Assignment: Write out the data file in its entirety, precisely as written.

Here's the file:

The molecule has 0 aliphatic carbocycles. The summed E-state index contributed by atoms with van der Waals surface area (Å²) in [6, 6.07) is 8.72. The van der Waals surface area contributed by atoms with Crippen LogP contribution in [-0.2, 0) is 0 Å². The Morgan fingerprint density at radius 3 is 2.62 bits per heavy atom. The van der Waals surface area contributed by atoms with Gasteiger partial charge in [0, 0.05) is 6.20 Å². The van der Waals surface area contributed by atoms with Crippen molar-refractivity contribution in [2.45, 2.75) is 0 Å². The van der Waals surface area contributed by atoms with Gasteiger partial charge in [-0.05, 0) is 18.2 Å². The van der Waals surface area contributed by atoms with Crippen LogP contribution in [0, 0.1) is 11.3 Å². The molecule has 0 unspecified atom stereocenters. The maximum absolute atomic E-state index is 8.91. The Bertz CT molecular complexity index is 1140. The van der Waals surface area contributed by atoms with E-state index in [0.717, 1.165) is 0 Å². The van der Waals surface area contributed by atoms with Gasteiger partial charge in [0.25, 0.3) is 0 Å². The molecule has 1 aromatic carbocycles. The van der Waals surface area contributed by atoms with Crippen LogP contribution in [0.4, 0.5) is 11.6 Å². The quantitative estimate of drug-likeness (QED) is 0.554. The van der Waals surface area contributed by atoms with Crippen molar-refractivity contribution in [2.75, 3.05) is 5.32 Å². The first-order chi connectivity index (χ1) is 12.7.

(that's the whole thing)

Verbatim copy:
The molecule has 0 aliphatic carbocycles. The summed E-state index contributed by atoms with van der Waals surface area (Å²) in [6, 6.07) is 8.72. The van der Waals surface area contributed by atoms with Crippen LogP contribution in [-0.2, 0) is 0 Å². The Morgan fingerprint density at radius 3 is 2.62 bits per heavy atom. The van der Waals surface area contributed by atoms with Gasteiger partial charge in [0, 0.05) is 6.20 Å². The van der Waals surface area contributed by atoms with Crippen molar-refractivity contribution in [2.45, 2.75) is 0 Å². The van der Waals surface area contributed by atoms with Gasteiger partial charge in [-0.05, 0) is 18.2 Å². The van der Waals surface area contributed by atoms with Crippen LogP contribution in [0, 0.1) is 11.3 Å². The molecule has 0 unspecified atom stereocenters. The maximum absolute atomic E-state index is 8.91. The Bertz CT molecular complexity index is 1140. The van der Waals surface area contributed by atoms with E-state index in [0.717, 1.165) is 0 Å². The van der Waals surface area contributed by atoms with Gasteiger partial charge in [0.25, 0.3) is 0 Å². The molecule has 1 aromatic carbocycles. The van der Waals surface area contributed by atoms with Crippen LogP contribution in [0.4, 0.5) is 11.6 Å². The quantitative estimate of drug-likeness (QED) is 0.554. The van der Waals surface area contributed by atoms with Crippen molar-refractivity contribution in [2.75, 3.05) is 5.32 Å². The first-order chi connectivity index (χ1) is 12.7.